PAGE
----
After graduating from Hartford High School, Francis Goodwin worked for dry good merchants Howe, Mather & Co. of Hartford and Morton & Grinnell of New York City.
His interest in the ministry led him to study privately before entering Berkeley Divinity School at Middletown. He was ordained in 1863 and worked at several Episcopal churches in Connecticut.
Goodwin served on the Hartford Parks Commission for 30 years. He was a champion of green space with the slogan “More Parks for Hartford!” He envisioned the city being encircled by public parks.
Goodwin convinced several wealthy residents, including Charles Pond and Henry Keney, to donate either land or money to the cause, resulting in the establishment of numerous parks including Elizabeth and Keney Parks.
Hartford’s South Park opened to the public around 1900. The following year, the Parks Commission renamed it Goodwin Park in recognition of Goodwin’s service to the city. Today, Goodwin Park is comprised of 237 acres of land offering a playground, community pool, and public golf course.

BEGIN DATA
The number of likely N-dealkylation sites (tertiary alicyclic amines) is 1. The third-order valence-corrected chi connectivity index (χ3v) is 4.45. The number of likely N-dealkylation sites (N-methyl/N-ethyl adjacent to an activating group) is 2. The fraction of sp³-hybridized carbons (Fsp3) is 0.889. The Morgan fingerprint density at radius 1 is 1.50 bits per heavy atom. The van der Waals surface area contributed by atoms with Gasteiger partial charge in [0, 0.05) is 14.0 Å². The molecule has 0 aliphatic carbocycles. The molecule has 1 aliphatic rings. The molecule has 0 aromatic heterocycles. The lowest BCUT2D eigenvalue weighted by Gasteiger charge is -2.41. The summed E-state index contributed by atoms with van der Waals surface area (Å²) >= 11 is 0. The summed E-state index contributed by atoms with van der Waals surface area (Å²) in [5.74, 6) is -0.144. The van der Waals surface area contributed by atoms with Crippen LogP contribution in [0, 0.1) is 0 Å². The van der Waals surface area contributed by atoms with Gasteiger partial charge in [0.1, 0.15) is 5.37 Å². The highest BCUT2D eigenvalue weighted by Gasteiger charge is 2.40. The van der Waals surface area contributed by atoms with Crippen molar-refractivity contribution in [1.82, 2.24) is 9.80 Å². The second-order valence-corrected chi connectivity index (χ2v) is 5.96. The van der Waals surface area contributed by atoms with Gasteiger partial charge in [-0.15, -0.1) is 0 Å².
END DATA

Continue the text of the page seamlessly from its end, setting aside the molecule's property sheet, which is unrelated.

Section 10, Lot 1
Hartford Courant. “Death of Rev. Dr. Goodwin Unexpectedly Takes City’s Venerable Leading Citizen,” October 6, 1923.
The Cultural Landscape Foundation. City of Hartford Parks System. Accessed at http://tclf.org/landslides/city-hartford-parks-system
Rev. Francis Goodwin, Public Domain